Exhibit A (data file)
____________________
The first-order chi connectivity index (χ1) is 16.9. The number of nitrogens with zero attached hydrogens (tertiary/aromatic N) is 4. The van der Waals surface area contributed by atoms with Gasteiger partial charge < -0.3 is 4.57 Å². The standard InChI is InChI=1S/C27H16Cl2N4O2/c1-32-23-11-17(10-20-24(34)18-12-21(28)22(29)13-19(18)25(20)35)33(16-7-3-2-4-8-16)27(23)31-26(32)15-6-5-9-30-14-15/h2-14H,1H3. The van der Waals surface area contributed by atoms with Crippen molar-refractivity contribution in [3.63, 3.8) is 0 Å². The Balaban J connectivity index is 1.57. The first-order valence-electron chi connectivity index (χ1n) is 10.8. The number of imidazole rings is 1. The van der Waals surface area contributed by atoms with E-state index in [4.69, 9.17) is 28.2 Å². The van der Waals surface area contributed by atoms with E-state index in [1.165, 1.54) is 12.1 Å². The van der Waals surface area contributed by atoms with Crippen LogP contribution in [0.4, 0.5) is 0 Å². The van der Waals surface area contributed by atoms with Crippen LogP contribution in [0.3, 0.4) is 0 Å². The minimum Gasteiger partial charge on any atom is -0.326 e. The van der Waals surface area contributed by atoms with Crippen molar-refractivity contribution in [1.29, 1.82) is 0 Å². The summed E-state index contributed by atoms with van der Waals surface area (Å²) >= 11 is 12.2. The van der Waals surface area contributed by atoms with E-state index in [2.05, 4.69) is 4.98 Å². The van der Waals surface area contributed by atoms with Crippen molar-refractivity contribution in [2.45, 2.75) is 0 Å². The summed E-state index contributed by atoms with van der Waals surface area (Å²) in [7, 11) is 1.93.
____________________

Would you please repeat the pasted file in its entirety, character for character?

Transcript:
The first-order chi connectivity index (χ1) is 16.9. The number of nitrogens with zero attached hydrogens (tertiary/aromatic N) is 4. The van der Waals surface area contributed by atoms with Gasteiger partial charge < -0.3 is 4.57 Å². The standard InChI is InChI=1S/C27H16Cl2N4O2/c1-32-23-11-17(10-20-24(34)18-12-21(28)22(29)13-19(18)25(20)35)33(16-7-3-2-4-8-16)27(23)31-26(32)15-6-5-9-30-14-15/h2-14H,1H3. The van der Waals surface area contributed by atoms with Crippen molar-refractivity contribution in [3.63, 3.8) is 0 Å². The Balaban J connectivity index is 1.57. The first-order valence-electron chi connectivity index (χ1n) is 10.8. The number of imidazole rings is 1. The van der Waals surface area contributed by atoms with E-state index in [4.69, 9.17) is 28.2 Å². The van der Waals surface area contributed by atoms with E-state index in [1.165, 1.54) is 12.1 Å². The van der Waals surface area contributed by atoms with Crippen LogP contribution in [0.4, 0.5) is 0 Å². The van der Waals surface area contributed by atoms with Crippen LogP contribution in [0.3, 0.4) is 0 Å². The minimum Gasteiger partial charge on any atom is -0.326 e. The van der Waals surface area contributed by atoms with Crippen molar-refractivity contribution in [1.29, 1.82) is 0 Å². The summed E-state index contributed by atoms with van der Waals surface area (Å²) >= 11 is 12.2. The van der Waals surface area contributed by atoms with E-state index in [2.05, 4.69) is 4.98 Å². The van der Waals surface area contributed by atoms with Crippen molar-refractivity contribution in [2.45, 2.75) is 0 Å². The summed E-state index contributed by atoms with van der Waals surface area (Å²) in [7, 11) is 1.93.